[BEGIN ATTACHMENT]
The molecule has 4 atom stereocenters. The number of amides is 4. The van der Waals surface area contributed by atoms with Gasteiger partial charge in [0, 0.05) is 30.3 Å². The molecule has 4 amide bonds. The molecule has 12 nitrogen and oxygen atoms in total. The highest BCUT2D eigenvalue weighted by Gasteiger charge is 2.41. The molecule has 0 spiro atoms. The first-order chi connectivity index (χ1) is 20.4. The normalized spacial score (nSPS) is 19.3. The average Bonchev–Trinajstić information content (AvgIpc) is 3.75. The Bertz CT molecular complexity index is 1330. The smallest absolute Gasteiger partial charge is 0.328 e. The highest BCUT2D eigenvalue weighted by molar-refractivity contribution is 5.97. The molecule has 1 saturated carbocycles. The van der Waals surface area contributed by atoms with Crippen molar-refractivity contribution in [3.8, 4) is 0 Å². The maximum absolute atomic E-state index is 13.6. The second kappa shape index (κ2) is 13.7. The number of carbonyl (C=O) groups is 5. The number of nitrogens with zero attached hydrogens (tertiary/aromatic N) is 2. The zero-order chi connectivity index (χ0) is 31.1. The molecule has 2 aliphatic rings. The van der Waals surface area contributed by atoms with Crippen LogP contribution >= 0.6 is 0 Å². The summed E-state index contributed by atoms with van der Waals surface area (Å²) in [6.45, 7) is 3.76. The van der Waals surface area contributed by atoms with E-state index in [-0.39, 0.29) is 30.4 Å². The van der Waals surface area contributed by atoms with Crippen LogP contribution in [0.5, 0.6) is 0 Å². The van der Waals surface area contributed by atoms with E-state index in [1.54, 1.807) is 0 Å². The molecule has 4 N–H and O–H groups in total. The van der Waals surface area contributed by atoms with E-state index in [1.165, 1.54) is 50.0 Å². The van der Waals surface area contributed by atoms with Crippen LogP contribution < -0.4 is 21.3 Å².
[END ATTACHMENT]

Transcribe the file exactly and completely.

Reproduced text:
The molecule has 4 atom stereocenters. The number of amides is 4. The van der Waals surface area contributed by atoms with Gasteiger partial charge in [0, 0.05) is 30.3 Å². The molecule has 4 amide bonds. The molecule has 12 nitrogen and oxygen atoms in total. The highest BCUT2D eigenvalue weighted by Gasteiger charge is 2.41. The molecule has 0 spiro atoms. The first-order chi connectivity index (χ1) is 20.4. The normalized spacial score (nSPS) is 19.3. The average Bonchev–Trinajstić information content (AvgIpc) is 3.75. The Bertz CT molecular complexity index is 1330. The smallest absolute Gasteiger partial charge is 0.328 e. The highest BCUT2D eigenvalue weighted by molar-refractivity contribution is 5.97. The molecule has 1 saturated carbocycles. The van der Waals surface area contributed by atoms with Crippen molar-refractivity contribution in [3.8, 4) is 0 Å². The maximum absolute atomic E-state index is 13.6. The second kappa shape index (κ2) is 13.7. The number of carbonyl (C=O) groups is 5. The number of nitrogens with zero attached hydrogens (tertiary/aromatic N) is 2. The zero-order chi connectivity index (χ0) is 31.1. The molecule has 2 aliphatic rings. The van der Waals surface area contributed by atoms with Crippen LogP contribution >= 0.6 is 0 Å². The summed E-state index contributed by atoms with van der Waals surface area (Å²) in [6.45, 7) is 3.76. The van der Waals surface area contributed by atoms with E-state index in [-0.39, 0.29) is 30.4 Å². The van der Waals surface area contributed by atoms with Crippen LogP contribution in [0.5, 0.6) is 0 Å². The van der Waals surface area contributed by atoms with E-state index in [1.54, 1.807) is 0 Å². The molecule has 4 N–H and O–H groups in total. The van der Waals surface area contributed by atoms with E-state index in [1.165, 1.54) is 50.0 Å². The van der Waals surface area contributed by atoms with Crippen LogP contribution < -0.4 is 21.3 Å².